Although state police officers have legally responded to the request to measure waist circumference, the Department of Public Safety Commission gave a green light to the agency’s fitness standards on 17th October 2019. In the unanimous vote, the committee voted to pass these standards and proved that the measurements met the scientific requirements and the latest requirements of the Texas legislature. Chairman Steven P. Mach said: “We are obligated to implement such programs except as required by law.” They believe that the new policy is in line with scientific norms and the latest requirements of the state legislature. The new fitness standards include physical fitness tests and a requirement last year to keep men’s waists at 40 inches and female police officers at 53 inches.
Fitness standards include physical fitness testing and requirements for implementation in 2018. Officials must have a waist circumference of 40 inches for men and 35 inches for women. Last week, the Public Security Officials Association filed a lawsuit against the waist, saying it was “depreciating” and damaging soldiers of different sizes. According to Skylor Hearn, deputy director of DPS, the obesity and health problems addressed by the standard may affect the performance of officials rather than taking care of overweight people.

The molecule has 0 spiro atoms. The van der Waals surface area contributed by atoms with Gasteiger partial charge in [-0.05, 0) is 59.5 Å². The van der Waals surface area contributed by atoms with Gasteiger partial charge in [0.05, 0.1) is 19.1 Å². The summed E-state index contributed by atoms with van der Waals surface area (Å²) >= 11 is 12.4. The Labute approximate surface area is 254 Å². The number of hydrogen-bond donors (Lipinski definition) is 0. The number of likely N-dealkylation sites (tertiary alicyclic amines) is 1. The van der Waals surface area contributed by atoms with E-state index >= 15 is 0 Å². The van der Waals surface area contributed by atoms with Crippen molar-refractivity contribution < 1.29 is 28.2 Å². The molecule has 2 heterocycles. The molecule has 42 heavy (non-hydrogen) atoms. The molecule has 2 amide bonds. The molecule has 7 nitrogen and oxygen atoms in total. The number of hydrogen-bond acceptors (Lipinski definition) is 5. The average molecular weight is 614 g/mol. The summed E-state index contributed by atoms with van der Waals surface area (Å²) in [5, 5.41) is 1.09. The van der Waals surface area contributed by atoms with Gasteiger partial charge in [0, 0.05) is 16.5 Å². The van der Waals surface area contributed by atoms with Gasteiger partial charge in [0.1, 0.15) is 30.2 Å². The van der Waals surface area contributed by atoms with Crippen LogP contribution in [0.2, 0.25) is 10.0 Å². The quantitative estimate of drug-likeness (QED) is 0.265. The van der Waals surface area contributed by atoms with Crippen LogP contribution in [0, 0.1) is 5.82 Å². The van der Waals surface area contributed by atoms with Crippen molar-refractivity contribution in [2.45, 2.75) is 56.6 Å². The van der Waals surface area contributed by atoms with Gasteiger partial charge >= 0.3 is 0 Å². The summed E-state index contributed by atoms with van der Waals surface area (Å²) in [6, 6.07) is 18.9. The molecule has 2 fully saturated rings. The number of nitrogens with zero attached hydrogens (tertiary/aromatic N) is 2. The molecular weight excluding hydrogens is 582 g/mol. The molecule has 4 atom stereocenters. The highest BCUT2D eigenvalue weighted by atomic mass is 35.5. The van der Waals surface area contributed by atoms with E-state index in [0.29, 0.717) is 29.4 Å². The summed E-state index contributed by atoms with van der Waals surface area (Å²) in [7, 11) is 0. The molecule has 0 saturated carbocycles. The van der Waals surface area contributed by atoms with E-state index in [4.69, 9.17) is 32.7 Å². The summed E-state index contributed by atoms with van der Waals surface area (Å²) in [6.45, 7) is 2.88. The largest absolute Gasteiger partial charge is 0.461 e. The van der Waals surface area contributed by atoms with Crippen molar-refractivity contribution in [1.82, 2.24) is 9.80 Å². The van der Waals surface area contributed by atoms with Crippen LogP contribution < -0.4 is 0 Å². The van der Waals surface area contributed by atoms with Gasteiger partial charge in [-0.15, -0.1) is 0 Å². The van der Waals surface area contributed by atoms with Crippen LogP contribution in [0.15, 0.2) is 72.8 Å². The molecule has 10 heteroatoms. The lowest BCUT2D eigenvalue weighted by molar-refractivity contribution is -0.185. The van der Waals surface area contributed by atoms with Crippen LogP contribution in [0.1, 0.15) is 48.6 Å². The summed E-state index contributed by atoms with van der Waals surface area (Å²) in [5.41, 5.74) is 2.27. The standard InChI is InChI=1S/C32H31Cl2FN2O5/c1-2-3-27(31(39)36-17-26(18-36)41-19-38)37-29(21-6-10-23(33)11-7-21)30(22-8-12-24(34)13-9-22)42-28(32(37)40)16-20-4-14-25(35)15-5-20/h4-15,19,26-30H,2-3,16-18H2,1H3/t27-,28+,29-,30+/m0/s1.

The Texas DPS Officer Association filed a lawsuit last week on a new waistline claim. The lawsuit alleged that the policy was degraded and damaged soldiers of different sizes. Richard Yankovsky, president of the DPS Officers Association, said he was very disappointed with the observation department’s implementation of new fitness standards. He said that he disagreed with the proposed scientific norms or kept the police officers healthy. However, he is worried that the restrictions on the waist will force some officers to face dismissal.